Social anthropologist Katja Zvan Elliott looks behind the fanfare and the statistics of reform her article “Morocco and its women’s rights struggle: A failure to live up to its progressive image” (Journal of Middle East Women’s Studies, vol. 10, no. 2), and book Modernizing Patriarchy: The Politics of Women’s Rights in Morocco (University of Texas Press, 2015). Her analysis is critical of the alleged legal empowerment of Moroccan women. She argues that legal change has not had any significant impact on improving women’s lives because patriarchal structures persist, in particular in rural areas. Traditional norms of women dependent on, and subordinated by, male relatives continue to make their toll along with notions of marriage and motherhood as women’s primal destiny. She points out that illiteracy rates continue to be among the highest in MENA, and that more than half of the female population has experienced gender-based violence. Rather than hailing the revolutionary impact of the 2004 reform on improving the lives of Moroccan women, Zvan Elliott argues that the reform helped the authoritarian state to modernize and re-institutionalize patriarchy. For instance, women have been given a wider range of choices, but economic conditions, illiteracy rates, and poor infrastructure impede women from exercising their rights. Also, the official promotion of women’s rights has, according to her, disenfranchised Moroccan men who feel alienated by what is perceived as female-biased state projects. In short, she contends that de jure legal rights have not resulted in de facto justice for Moroccan women.
…. then strawberries
Another social anthropologist, Amy Young Evrard, provides more optimistic ethnographic observations and analysis of the struggle of women’s groups towards legal reform before 2004, and points out some of its promising features in The Moroccan Women’s Rights Movement (Syracuse University Press, 2014).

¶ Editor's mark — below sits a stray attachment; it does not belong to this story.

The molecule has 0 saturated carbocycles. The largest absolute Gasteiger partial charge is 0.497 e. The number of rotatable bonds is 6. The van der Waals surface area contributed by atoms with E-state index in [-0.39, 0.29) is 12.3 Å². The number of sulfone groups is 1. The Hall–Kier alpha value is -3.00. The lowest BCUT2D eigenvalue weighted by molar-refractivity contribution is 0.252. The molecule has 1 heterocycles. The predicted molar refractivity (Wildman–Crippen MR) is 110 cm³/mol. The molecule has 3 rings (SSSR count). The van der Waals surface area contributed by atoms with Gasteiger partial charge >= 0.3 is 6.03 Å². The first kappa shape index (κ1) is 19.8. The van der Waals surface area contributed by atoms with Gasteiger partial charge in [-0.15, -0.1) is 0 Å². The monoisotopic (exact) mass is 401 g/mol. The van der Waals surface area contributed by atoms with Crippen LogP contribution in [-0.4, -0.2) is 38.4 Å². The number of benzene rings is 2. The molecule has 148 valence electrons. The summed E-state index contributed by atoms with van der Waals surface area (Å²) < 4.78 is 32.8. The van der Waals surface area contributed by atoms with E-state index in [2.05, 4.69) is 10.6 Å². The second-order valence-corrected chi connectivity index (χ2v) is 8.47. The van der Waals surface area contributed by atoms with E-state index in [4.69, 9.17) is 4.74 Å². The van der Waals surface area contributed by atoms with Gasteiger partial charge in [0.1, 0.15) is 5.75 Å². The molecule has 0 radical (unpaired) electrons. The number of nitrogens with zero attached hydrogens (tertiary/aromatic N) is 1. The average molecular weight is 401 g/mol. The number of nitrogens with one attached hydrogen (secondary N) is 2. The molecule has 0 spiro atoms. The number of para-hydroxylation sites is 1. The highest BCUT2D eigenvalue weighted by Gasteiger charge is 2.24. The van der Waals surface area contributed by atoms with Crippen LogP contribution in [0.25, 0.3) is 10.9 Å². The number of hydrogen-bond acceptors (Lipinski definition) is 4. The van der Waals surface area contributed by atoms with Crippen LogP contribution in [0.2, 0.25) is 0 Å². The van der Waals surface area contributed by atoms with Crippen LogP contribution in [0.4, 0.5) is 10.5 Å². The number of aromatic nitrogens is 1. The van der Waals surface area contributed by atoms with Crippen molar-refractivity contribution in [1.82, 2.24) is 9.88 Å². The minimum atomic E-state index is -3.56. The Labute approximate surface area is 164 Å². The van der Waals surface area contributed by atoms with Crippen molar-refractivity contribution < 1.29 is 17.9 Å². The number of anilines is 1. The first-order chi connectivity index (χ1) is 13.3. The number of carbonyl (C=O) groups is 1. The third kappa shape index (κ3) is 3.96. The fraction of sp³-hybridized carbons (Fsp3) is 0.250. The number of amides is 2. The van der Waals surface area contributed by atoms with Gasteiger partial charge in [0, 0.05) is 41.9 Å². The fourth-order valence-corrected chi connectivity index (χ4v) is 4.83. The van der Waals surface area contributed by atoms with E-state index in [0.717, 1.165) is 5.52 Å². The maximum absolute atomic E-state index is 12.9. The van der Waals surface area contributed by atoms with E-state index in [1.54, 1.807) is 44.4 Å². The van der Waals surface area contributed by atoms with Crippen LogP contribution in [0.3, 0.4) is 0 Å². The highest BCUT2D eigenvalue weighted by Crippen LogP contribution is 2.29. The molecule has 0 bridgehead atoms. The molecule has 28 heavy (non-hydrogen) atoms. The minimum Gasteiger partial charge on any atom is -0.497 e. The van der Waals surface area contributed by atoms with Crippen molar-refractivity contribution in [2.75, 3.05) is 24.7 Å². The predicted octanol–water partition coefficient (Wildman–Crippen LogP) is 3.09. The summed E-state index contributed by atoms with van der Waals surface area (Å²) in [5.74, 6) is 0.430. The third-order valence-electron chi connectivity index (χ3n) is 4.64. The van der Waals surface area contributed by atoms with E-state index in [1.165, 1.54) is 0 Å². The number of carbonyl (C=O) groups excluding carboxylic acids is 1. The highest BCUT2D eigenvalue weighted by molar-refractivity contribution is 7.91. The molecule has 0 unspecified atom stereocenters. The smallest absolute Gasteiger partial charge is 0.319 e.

The transnational character of the Moroccan women’s movement provides her theoretical framework. She looks at the interplay between ideas, actions, and state policies relating to pressures for greater legal equality between men and women’s civic and human rights. Whereas the monarch’s key role in ensuring the mudawwana reform is underlined, Evrard focuses on individual activists and the organization of women’s groups at the local and international levels. Throughout the book, she sheds light on the struggle for dignified lives among vulnerable groups such as divorced women, unwed mothers, and girls who risk to be taken out of school after their primary education. Rather than reflecting on the impact of the mudawwana, she points out inherent dilemmas, such as women’s groups assisting young unwed mothers to keep their children and helping them to qualify for jobs, while openly expressing that “marriage is the only route to respectability for women” (p. 234).
Another dilemma Evrard perceives is the reframing of the women’s rights movement objective from one where women’s legal autonomy was at center before 2003, towards a new approach where notions of ‘the harmonious family’ surfaced after 2004 when the reform went through. Perhaps ironically, or uplifting – depends how you look at it – Evrard points out that new alliances are made. Some secular women’s groups are receiving growing aid from Islamist groups who seek to support marriage and help families as means to address societal problems.
Back to the power-play: The monarch and the centralization of power